It’s True. Fructose Is Worse For You Than The Other Sugar.

For years there has been a fructose vs. glucose argument.  Is one worse for you than the other?  Are they both equally evil?  Is one sugar the same as the next?

The results of yet another sugar study indicates that fructose is worse than glucose, and that fructose consumption contributes to overeating, obesity, metabolic syndrome, and diabetes.  This latest study may be the tipping point researchers have been looking for to prove what they’ve suspected all along.

Your Brain On Fructose

A study conducted by the Scientific American, which was recently published in the Journal of American Medical Association, looked at the effects both fructose and glucose has on the hypothalamus;  the region of the brain that regulates appetite.

When twenty healthy adult volunteers were given a 300-calorie drink sweetened with 75 grams of fructose, the hypothalamus was more active and showed greater signs of hunger.

Commercially baked products is one of many sources of fructose.

Commercially prepared baked products is one of many sources of fructose.

When the volunteers were given a similar drink sweetened with glucose, the appetite-center was less active and participants showed signs of fullness.  Dr. Robert Sherwin, an endocrinologist from Yale University, went so far as to say, “Glucose turns off or suppresses the activity of areas of the brain that are critical for rewards and desire for food.  With fructose we don’t see those changes.  As a result, the desire to eat continues – it isn’t turned off.”

Fructose and Obesity.  Is there a Connection?

According to researchers at the University of Southern California and the University of Oxford, out of a total of 42 countries studied, the U.S. has the highest consumption of high-fructose corn syrup per capita. Is it a coincidence that the U.S. also has the highest obesity rate in the world?

Kathleen A Page, M.D., and lead author of the study said in an article written for Medscape that “Increases in fructose consumption have paralleled the increasing prevalence of obesity, and high-fructose diets are thought to promote weight gain and insulin resistance.”

High-fructose corn syrup has made its way into most of the products that we consume on a regular basis including soda and other sugary drinks, condiments, frozen foods, boxed breakfast cereals, heat and eat meals, breads, crackers, commercially prepared baked goods, and salad dressings.  Fructose is also found naturally in some fruits, vegetables, and honey.  For a list of foods that contain the highest amounts of fructose check out this article at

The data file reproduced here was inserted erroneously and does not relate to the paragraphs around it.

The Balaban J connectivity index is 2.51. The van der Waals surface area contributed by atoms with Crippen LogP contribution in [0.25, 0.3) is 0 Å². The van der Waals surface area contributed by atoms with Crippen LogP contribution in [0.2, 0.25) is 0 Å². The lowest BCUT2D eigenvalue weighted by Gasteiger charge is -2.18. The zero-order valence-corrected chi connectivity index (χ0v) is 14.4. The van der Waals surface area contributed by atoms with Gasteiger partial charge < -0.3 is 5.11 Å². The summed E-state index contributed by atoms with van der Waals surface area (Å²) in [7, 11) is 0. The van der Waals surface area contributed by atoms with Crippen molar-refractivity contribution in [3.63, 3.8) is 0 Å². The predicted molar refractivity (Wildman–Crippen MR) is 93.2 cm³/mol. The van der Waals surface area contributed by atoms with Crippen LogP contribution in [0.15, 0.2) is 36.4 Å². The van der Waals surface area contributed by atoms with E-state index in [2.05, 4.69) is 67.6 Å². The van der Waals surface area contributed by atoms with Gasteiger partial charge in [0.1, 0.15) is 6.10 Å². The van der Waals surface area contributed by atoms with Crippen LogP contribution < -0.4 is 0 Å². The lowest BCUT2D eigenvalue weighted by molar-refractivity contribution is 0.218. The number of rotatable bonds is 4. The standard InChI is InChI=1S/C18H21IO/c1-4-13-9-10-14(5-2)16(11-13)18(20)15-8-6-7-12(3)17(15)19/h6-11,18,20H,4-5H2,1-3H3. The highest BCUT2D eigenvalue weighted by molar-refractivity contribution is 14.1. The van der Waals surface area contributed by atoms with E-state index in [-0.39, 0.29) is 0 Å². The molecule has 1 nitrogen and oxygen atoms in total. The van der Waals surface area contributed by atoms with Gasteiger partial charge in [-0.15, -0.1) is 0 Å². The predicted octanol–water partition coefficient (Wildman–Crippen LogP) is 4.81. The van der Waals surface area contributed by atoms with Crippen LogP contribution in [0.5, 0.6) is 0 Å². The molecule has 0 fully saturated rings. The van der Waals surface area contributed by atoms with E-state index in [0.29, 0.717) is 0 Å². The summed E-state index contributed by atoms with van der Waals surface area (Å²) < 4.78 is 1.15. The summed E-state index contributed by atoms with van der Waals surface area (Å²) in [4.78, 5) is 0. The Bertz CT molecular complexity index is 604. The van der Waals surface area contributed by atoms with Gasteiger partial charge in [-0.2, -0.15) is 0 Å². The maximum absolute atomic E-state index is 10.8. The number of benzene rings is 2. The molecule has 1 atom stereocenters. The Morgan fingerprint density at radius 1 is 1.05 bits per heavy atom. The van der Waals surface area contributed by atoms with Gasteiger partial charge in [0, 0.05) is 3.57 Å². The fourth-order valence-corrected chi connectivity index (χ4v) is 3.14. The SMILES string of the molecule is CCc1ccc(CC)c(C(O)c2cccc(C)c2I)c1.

One More Problem With Fructose. Malabsorption

Beyond uncontrollable hunger, and cravings, fructose is also responsible for the digestive disorder Fructose Malabsorption (FM) that some people suffer from.  FM occurs when the cells of the small intestine are unable to absorb the fructose.  This unabsorbed fructose draws water into the small intestine and becomes a sugary pool for bacteria to grow and ferment.  The result is an array of symptoms similar to those of Irritable Bowel Syndrome: bloating and diarrhea, abdominal cramping and pain, and nausea.  FM can also interfere with the absorption of some other important nutrients such as tryptopan, folic acid and zinc which can lead to aching eyes, fuzzy head, fatigue, fatty liver and depression.

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What You Can Do

If you plan to make one dietary change that will have the greatest impact on your health, limiting the amount of fructose you eat would be it. Figuring out which foods contain this type of sugar can be the tricky part.  Food labels don’t provide a break-out of glucose and fructose amounts.  The label will only tell you what the total sugar content for the product is per serving so the key is to cut down on the total amount of sugar that you consume.

The World Health Organization recommends that no more than10% of your daily calories should come from added sugar which amounts to about 35 grams for the average female and 45 grams for the average male. The American Heart Association is less lenient.  The AHA recommends no more than 30 grams a day.

Jonathan Purnell, a professor of medicine at Oregon Health & Science University in Portland says that people should avoid processed and refined foods and drinks that contain fructose as well as glucose and eat more natural foods to reverse the trend.  The majority of our calories should come from fresh or frozen fruits and vegetables, whole grains and lean proteins.

To get a handle on your sugar intake you’ll need to put an action plan in place so you can effectively reduce how much you’re eating.  One of the best ways to do this is by tracking your sugar intake each day with an app or website like Fooducate.  Gradually work on decreasing your consumption until you’re at or below the goal set by the World Health Organization.

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  1. I really liked your blog, thanks for sharing this useful information……